emotions are dumb

new doc during intro session: “And how many times have you been pregnant?”

{{{ crumble }}}}



One year ago we were celebrating a Very Good Thing when suddenly a Very Bad Thing happened. By 10pm tonight a year ago, I was in the recovery room trying to figure out what had gone so terribly wrong.

A Very GOOD Thing

We miss you, Amazing Tectonic Baby.



Is it over? (calendar ruffling)

Phew. That was a long one, it was.

You might think that this year’s sudden phobia of October is unrealistic, irrational and just plain silly but I don’t really care. Screw you, naysayers! I hunkered down with wool and clay (not together), watched a whole lot of America’s Next Top Model , boycotted most of the internet and walked the dog in beautiful off leash parks throughout the city. It was a quiet existence, overwhelmed by a fear of the early morning ringing phone and any physical symptoms that would lead to The End Of It All.

The first week was the overwhelming suspicion of pregnancy and the fear of loss which quickly migrated to the anxiety of a possible Crohn’s flare up and the fear of the removal of all of my intestines which quickly migrated to a solid reminder that I just really needed to stop eating so much sugary fatty crap. My guts calmed down but my mind remained a spinning anxious puddle of superstition. I spent late afternoons guiding The Dog through beautiful displays of autumn foliage and open fields trying to calm my mind and convince myself that All Is Right In The World. I read mindless novels and Buddhist sutras. I knit. I threw clay and created some lovely pieces. I organized our recycling closet. I played online games with The Husband. I did all this while walking on eggshells, watching over my shoulder and staying close to home. I made lists of things that would have to be done when October came to pass, often doubting that I’d make it to November.

The hiding must have worked because here we are, in one piece and feeling much relieved that October has come and gone with only a couple problems. No one died. Yes, me hiding and the resultant peace and harmony in the world does too have a cause-effect relationship, right? We didn’t escape completely unscathed, one person I love dearly has been put on organ transplant waiting list (and if anyone has a half a liver they’re willing to part with, call me, k?) and it’s mind boggling. My brother did have surgery on another appendage which is painful and cast-causing, however I don’t count it as overly tragic since he undergoes appendage surgeries like I have abdominal surgeries (that would be “lots”). We’re really two nuts from the same tree, on first name basis with x-ray technicians and surgeons.

Actually, I guess I should be afeared of other months rather than put all the blame on our friend October. Truly, the two car accidents I’ve been in, my diagnosis of Crohn’s, my appendectomy, The Husband’s industrial accident, the loss of the Amazing Tectonic Baby, the death of my brother-in-law – none of these occurred in October. Very few deaths happen in October, and in fact, very very happy things happen in October such as 2006’s gift of the birth of little T, the Enthusiastic Adorable Nephew.

Have I been hiding for no reason? Have I been unnecessarily hovering over a quiet potters’ wheel or clicking knitting needles with a deep suspicion that the next moment holds disaster? Have I put it all on hold for nothing? Has superstition only led me to longer baths, more time to myself and more exercise?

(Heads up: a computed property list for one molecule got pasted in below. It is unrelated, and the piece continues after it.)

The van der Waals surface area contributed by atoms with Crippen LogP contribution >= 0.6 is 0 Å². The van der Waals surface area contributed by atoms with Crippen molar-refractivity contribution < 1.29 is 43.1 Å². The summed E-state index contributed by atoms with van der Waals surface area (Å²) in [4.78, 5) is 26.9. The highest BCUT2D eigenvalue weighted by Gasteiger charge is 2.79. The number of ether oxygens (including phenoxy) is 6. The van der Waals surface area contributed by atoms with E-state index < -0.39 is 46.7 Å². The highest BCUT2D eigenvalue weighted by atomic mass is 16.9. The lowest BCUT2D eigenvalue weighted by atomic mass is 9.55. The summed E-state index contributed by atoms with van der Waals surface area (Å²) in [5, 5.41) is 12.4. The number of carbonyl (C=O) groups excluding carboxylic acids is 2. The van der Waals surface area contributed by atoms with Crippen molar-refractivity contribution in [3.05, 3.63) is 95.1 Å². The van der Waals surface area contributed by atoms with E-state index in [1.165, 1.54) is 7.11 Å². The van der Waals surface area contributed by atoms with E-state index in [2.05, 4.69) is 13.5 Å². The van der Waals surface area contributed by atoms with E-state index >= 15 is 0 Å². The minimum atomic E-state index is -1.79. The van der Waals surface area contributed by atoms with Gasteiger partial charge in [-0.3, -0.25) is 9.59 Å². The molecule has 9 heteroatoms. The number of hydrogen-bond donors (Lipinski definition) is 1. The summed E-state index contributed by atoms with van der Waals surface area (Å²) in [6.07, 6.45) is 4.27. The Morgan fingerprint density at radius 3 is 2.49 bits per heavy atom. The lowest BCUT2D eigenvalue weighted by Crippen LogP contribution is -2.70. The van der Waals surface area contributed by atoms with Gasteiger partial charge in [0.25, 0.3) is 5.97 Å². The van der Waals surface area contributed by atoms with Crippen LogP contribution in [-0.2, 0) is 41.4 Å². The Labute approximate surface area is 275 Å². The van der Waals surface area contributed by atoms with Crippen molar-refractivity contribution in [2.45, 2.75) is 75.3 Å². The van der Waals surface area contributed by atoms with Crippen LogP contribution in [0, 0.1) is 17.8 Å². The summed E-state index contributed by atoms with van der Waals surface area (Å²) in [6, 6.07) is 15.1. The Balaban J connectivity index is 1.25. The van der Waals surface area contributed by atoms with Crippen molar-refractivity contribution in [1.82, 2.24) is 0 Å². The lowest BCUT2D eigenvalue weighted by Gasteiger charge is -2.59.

Rational or not, I feel like I’ve completed my penance so let’s move on, shall we?

And hey, if I hadn’t been a hermit, would I have been able to make these little gems so quickly?

canalien socks


Happy November!

impending doom

Our theme today is impending doom. Quite nice for a Friday, don’t you think?

1. This article aims for a historical look at the quiet and slow breakdown of democracies as compared to the actions of the current Bush administration. It makes me want to do something, but I don’t quite know what. I’ll throw it out to you and welcome comments and suggestions because I’m still processing. Thanks to Chad for pointing it out.

Fascist America, in 10 easy steps
From Hitler to Pinochet and beyond, history shows there are certain steps that any would-be dictator must take to destroy constitutional freedoms. And, argues Naomi Wolf, George Bush and his administration seem to be taking them all.

2. Speaking of impending doom, it’s Another Baby Shower! This little girl was born the week of our due date.  Last fall we were all knocked up and here we are with four (five? six? I’ve lost count) new babies with baby showers to match! Oh the social anxiety! The painful memories! The screaming envy!

What does one wear for the occasion?

how many pregnant women can you fit in a room?

Home sales parties.

I like to buy things at friends’ homes. It means I can carry around a beer or glass of wine while shopping, and last I checked, it’s still not acceptable to do that at the mall. Tight asses. I’d shop a hell of a lot more if there were cocktails involved. And I do – some things at these parties are far more expensive than they would be if I’d just head to Z.ellers, and I always buy more than I need (candles anyone?) but again, Z.ellers gets uptight when I BYOB.

So there I was last night at another home party, and I walked straight into a mingling crowd of giantly pregnant women. The doorbell would ring, and another would hoist themselves through the door. At one point, I was actually wondering how many pregnant women could actually fit in Brigid’s house before we’d have problems with structural integrity of the wall they were all leaning against.